PURPOSE: To demonstrate the feasibility of imaging the first passage of a bolus of hyperpolarized (13)C urea through the rodent heart using flow-sensitizing gradients to reduce signal from the blood pool. METHODS: A flow-sensitizing bipolar gradient was optimized to reduce the bright signal within the cardiac chambers, enabling improved contrast of the agent within the tissue capillary bed. The gradient was incorporated into a dynamic golden angle spiral (13)C imaging sequence. Healthy rats were scanned during rest (n = 3) and under adenosine stress-induced hyperemia (n = 3). RESULTS: A two-fold increase in myocardial perfusion relative to rest was detected during adenosine stress-induced hyperemia, consistent with a myocardial perfusion reserve of two in rodents. CONCLUSION: The new pulse sequence was used to obtain dynamic images of the first passage of hyperpolarized (13)C urea in the rodent heart, without contamination from bright signal within the neighboring cardiac lumen. This probe of myocardial perfusion is expected to enable new hyperpolarized (13)C studies in which the cardiac metabolism/perfusion mismatch can be identified. Magnetic Resonance in Medicine published by Wiley Periodicals, Inc. on behalf of International Society for Magnetic Resonance.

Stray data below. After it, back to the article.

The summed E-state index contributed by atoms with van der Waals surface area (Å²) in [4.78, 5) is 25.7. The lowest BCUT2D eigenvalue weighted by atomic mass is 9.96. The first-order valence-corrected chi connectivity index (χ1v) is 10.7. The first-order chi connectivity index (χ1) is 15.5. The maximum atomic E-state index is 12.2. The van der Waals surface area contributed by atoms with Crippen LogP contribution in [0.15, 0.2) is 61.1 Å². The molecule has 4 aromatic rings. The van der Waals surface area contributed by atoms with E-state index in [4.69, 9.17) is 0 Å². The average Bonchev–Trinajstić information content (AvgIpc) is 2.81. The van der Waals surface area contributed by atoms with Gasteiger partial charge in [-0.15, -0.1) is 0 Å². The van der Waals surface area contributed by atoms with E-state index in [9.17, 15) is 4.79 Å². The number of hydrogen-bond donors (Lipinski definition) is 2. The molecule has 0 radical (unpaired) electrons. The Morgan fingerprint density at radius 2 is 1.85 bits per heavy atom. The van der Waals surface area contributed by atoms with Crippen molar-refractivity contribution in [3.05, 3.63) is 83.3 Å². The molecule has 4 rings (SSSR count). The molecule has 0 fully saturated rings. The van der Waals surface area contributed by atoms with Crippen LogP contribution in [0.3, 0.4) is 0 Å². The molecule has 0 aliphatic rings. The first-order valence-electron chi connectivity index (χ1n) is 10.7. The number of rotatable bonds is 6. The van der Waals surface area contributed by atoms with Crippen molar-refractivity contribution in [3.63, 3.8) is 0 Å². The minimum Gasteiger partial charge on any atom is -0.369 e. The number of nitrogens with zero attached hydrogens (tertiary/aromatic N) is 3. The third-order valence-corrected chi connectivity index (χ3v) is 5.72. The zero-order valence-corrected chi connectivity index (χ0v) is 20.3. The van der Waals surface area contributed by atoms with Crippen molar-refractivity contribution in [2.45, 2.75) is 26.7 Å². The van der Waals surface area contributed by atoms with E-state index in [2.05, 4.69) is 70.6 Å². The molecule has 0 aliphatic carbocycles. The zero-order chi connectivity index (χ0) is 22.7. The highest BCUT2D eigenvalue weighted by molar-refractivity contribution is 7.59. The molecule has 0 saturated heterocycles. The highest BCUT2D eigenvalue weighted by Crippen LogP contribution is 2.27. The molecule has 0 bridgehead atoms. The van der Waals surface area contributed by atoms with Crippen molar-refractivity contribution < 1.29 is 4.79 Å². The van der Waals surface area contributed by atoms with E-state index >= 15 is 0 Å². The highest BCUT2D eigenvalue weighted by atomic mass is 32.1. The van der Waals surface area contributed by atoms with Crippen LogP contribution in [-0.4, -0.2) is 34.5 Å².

• Robust and high resolution hyperpolarized metabolic imaging of the rat heart at 7 T with 3D spectral-spatial EPI.

    17 October 2018

    PURPOSE: Hyperpolarized metabolic imaging has the potential to revolutionize the diagnosis and management of diseases where metabolism is dysregulated, such as heart disease. We investigated the feasibility of imaging rodent myocardial metabolism at high resolution at 7 T. METHODS: We present here a fly-back spectral-spatial radiofrequency pulse that sidestepped maximum gradient strength requirements and enabled high resolution metabolic imaging of the rodent myocardium. A 3D echo-planar imaging readout followed, with centric ordered z-phase encoding. The cardiac gated sequence was used to image metabolism in rodents whose metabolic state had been manipulated by being fasted, fed, or fed and given the pyruvate dehydrogenase kinase inhibitor dichloroacetate. RESULTS: We imaged hyperpolarized metabolites with a spatial resolution of 2×2×3.8 mm(3) and a temporal resolution of 1.8 s in the rat heart at 7 T. Significant differences in myocardial pyruvate dehydrogenase flux were observed between the three groups of animals, concomitant with the known biochemistry. CONCLUSION: The proposed sequence was able to image in vivo metabolism with excellent spatial resolution in the rat heart. The field of view enabled the simultaneous multi-organ acquisition of metabolic information from the rat, which is of great utility for preclinical research in cardiovascular disease. Magnetic Resonance in Medicine published by Wiley Periodicals, Inc. on behalf of International Society for Magnetic Resonance.